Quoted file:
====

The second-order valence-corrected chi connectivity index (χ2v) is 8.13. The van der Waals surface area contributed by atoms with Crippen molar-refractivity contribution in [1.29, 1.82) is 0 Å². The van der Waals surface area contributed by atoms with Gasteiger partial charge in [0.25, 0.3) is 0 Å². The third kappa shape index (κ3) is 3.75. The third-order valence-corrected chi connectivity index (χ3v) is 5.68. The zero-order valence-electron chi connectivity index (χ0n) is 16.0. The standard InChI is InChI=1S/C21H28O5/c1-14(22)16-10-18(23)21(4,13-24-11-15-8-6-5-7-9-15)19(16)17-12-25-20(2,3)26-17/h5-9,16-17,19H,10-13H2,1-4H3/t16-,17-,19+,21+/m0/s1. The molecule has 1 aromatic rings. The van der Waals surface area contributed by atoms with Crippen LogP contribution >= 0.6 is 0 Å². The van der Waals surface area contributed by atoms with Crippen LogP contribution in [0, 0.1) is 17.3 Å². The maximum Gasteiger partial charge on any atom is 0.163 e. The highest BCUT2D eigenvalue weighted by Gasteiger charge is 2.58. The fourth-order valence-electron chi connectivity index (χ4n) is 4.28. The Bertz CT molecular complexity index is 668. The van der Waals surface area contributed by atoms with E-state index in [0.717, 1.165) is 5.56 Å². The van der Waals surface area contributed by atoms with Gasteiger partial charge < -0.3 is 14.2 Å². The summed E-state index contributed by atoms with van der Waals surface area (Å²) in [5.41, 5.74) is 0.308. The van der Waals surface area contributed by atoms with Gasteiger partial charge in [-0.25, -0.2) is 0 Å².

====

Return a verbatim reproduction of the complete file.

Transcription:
The second-order valence-corrected chi connectivity index (χ2v) is 8.13. The van der Waals surface area contributed by atoms with Crippen molar-refractivity contribution in [1.29, 1.82) is 0 Å². The van der Waals surface area contributed by atoms with Gasteiger partial charge in [0.25, 0.3) is 0 Å². The third kappa shape index (κ3) is 3.75. The third-order valence-corrected chi connectivity index (χ3v) is 5.68. The zero-order valence-electron chi connectivity index (χ0n) is 16.0. The standard InChI is InChI=1S/C21H28O5/c1-14(22)16-10-18(23)21(4,13-24-11-15-8-6-5-7-9-15)19(16)17-12-25-20(2,3)26-17/h5-9,16-17,19H,10-13H2,1-4H3/t16-,17-,19+,21+/m0/s1. The molecule has 1 aromatic rings. The van der Waals surface area contributed by atoms with Crippen LogP contribution >= 0.6 is 0 Å². The van der Waals surface area contributed by atoms with Crippen LogP contribution in [0, 0.1) is 17.3 Å². The maximum Gasteiger partial charge on any atom is 0.163 e. The highest BCUT2D eigenvalue weighted by Gasteiger charge is 2.58. The fourth-order valence-electron chi connectivity index (χ4n) is 4.28. The Bertz CT molecular complexity index is 668. The van der Waals surface area contributed by atoms with E-state index in [0.717, 1.165) is 5.56 Å². The van der Waals surface area contributed by atoms with Gasteiger partial charge < -0.3 is 14.2 Å². The summed E-state index contributed by atoms with van der Waals surface area (Å²) in [5.41, 5.74) is 0.308. The van der Waals surface area contributed by atoms with Gasteiger partial charge in [-0.25, -0.2) is 0 Å².